To frame it another way, the BJP needs to unsettle established historical narratives and assumptions about India that people have cultivated over time. In the traditional telling of history, India is a large, multiethnic society that was welded together by a constitution which crafted rules for everyone to get along. The nation was led by influential leaders like Mahatma Gandhi and Jawaharlal Nehru who sought to fashion institutions that were in line with India’s cultural diversity. Because religious violence was a threat to political order after the Partition, the Indian state invested a lot of effort in socialising messages of communal amity, inter-faith harmony, unity and diversity. The Congress party and much of the political ideological spectrum, barring the Hindu Right, have emphasised and sustained notions of shared living and eclectic religious practice.
The BJP, which lives with the anxiety of not directly shaping an independent nation unlike other conservatives like the Republicans in the US or the Tories in the UK, feels very shortchanged by this representation and wants to overturn this strand of nationalist narrative. It seeks to disrupt cooperative habits that are familiar to most citizens in its effort to forge an ethnocracy. The mile sur mera tumhara sentiment must go; being Indian must now be accompanied by the nagging synapse of being Hindu, consciously setting oneself apart from others. Both state power and social vigilantism serve to construct this majoritarian identity and reconfigure the public understanding of what India is.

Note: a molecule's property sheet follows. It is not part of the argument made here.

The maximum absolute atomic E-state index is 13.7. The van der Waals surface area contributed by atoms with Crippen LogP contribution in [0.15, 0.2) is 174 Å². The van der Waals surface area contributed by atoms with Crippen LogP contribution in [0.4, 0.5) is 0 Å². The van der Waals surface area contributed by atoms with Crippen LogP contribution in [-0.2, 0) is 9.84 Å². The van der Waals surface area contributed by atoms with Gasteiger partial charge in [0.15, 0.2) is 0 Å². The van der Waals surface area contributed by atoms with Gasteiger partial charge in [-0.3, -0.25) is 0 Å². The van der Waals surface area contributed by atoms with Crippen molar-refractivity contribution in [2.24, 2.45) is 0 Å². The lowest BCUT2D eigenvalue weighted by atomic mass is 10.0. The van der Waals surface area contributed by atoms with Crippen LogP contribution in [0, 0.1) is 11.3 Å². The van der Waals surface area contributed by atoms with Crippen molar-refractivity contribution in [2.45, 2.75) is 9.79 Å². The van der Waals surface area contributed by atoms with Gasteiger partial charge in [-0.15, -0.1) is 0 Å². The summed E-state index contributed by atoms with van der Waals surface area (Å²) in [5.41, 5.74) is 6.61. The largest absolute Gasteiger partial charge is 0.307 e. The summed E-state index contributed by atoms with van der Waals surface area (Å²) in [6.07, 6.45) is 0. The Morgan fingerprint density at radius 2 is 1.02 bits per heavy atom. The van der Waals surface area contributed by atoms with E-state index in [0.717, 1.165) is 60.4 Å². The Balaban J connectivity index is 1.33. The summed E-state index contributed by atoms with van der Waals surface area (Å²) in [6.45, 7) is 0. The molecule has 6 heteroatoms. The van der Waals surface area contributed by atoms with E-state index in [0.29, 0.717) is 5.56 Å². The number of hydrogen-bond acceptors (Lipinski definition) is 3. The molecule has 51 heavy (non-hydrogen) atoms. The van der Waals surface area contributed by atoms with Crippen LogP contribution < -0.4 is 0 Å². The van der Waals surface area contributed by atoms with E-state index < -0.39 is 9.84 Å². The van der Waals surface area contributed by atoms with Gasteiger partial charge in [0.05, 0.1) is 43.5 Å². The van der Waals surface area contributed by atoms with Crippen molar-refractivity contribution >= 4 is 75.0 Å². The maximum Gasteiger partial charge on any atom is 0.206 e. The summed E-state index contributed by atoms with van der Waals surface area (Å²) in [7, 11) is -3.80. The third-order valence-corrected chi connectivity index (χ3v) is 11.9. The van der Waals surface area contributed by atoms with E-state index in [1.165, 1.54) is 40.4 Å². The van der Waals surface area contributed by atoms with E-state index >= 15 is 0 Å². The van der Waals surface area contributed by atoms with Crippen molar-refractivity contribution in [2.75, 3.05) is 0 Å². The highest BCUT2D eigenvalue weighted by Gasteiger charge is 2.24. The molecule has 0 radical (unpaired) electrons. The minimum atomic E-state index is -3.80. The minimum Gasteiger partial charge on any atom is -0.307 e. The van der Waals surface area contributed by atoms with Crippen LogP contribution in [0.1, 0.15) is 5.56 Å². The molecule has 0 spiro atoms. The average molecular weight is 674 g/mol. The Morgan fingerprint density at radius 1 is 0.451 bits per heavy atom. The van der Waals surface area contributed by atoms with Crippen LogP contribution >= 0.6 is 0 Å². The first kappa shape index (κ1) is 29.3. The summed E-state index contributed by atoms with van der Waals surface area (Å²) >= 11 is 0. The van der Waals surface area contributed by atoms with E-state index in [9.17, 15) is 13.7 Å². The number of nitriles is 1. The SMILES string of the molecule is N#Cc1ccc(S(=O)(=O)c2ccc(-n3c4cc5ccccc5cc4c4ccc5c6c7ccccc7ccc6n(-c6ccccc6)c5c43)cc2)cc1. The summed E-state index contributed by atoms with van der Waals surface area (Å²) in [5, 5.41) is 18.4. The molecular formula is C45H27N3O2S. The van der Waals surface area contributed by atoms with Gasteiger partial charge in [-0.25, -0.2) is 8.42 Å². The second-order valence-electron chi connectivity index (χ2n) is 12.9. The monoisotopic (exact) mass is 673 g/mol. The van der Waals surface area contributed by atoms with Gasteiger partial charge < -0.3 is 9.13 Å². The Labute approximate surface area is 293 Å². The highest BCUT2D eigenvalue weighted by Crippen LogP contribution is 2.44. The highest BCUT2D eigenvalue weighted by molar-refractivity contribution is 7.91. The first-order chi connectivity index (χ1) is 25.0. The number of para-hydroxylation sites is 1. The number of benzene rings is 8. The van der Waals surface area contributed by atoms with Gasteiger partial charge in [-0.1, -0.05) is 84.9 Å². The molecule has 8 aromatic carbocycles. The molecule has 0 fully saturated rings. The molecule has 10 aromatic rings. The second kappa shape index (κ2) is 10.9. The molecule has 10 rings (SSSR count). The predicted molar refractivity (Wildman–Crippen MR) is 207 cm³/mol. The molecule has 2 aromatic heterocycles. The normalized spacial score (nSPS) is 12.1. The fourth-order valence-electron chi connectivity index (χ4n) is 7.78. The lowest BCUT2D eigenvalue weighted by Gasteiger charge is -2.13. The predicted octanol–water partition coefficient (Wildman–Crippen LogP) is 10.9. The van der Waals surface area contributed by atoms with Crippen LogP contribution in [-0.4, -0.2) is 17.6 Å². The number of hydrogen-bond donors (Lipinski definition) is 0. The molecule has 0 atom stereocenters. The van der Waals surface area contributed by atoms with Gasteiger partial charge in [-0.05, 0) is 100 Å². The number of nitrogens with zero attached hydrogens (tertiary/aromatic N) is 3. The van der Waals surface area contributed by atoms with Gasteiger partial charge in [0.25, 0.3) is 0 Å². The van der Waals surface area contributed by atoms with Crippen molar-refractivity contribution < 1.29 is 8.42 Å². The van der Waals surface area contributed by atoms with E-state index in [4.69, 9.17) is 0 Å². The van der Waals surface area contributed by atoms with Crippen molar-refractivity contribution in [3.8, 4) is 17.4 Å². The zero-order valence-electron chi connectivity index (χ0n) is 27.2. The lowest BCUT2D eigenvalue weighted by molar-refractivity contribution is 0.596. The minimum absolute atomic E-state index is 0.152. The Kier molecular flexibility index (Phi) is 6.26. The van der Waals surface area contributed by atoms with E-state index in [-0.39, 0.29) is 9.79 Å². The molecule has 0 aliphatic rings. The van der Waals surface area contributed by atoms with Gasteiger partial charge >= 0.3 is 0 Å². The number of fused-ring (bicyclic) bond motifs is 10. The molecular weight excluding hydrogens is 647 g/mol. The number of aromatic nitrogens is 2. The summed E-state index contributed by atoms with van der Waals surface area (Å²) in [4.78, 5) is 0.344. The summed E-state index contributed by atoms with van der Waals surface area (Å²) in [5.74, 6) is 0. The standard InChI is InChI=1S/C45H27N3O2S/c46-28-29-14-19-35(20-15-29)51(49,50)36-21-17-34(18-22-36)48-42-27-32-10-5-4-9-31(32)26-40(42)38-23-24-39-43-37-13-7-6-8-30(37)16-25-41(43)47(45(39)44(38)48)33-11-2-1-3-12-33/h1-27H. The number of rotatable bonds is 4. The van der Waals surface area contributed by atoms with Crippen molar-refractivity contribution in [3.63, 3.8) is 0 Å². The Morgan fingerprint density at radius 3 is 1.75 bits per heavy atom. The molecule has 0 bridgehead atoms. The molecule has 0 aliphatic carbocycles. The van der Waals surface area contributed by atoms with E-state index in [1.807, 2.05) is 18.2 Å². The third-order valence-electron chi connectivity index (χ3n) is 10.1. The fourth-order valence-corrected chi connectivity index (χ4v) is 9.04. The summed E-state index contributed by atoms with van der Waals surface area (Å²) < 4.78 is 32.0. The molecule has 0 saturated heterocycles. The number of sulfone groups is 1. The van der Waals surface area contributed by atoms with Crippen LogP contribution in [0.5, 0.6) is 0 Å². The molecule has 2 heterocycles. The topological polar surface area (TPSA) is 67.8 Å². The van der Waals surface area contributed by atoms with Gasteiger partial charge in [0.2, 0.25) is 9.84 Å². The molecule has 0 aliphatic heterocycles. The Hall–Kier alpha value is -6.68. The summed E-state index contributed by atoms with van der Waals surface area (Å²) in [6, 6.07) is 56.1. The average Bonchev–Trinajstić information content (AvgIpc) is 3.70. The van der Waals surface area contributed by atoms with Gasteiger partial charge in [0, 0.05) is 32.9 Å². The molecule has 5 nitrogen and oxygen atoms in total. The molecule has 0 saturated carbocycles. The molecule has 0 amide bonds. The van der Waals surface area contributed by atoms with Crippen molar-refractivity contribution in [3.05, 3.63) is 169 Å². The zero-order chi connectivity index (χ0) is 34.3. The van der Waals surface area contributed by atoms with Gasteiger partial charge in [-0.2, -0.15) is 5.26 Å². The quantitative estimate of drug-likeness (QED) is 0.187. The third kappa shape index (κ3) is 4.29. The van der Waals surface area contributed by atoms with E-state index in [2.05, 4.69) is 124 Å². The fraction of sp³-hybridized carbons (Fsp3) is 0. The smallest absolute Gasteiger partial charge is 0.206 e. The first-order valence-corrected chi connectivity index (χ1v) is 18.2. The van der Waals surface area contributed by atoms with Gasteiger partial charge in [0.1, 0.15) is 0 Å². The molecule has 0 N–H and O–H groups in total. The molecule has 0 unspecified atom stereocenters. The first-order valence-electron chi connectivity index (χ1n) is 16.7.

Hence, constant attacks on Muslim rulers in the past and projecting them as oppressors of Hindus, the targeting of Nehru and his liberal worldview, the insistence of standing for the national anthem in theatres, the forced chanting of ‘Bharat Mata ki jai’, the reworking of textbooks to undermine Congress leaders and valorise Veer Savarkar, the vilification of JNU and liberal intellectuals, the regular lynching of Muslims and the routinised hate speech directed at others, are shock and awe tactics designed to disrupt long persisting modes of social co-existence in India.
Ordinarily, political parties take their time with consent-building and effecting mass psychological change. Usually, it works after a new generation of school children are socialised to new reading material and revisionist imaginations. But the BJP has little time; polarisation is an everyday necessity in the buildup to the 2019 election – aggression needs to be constantly deployed for attention when the economy is not booming. The BJP also lacks intellectual (or artistic) firepower; it does not have an array of alternative thinkers, with the requisite academic credentials, to attract citizens to its new exclusionary majoritarianism. Hence, the desperation to enforce a different climate, a new framework of thought through violence, fear and state intrusion. Online trolling is one element in the panoply of hate – it is central to the creation of a febrile mood and the capture of attention, and serves as a bonding ritual for the party faithful.
Sushma Swaraj has thus found herself in the maelstrom of an industry her party has created and the republic of bile that it is fashioning. The normalisation of hate as seen in attacks on Swaraj shows what happens when political leaders fail to protect the civility and substance of political rhetoric.
The BJP has not disguised how it feels about Muslims, other minorities, political adversaries and critics, including journalists. This generates both organised trolling and spurs individuals to act out their aggression in unanticipated ways. A highly personalised populist regime that fans and indulges the bigotry of its supporters is setting off dangerous dynamics in society which cannot be summoned back at will. Suspending the rule of law for setting the mood music for elections is a cynical game that will cost India dearly.
Sushil Aaron is a journalist. He tweets @SushilAaron.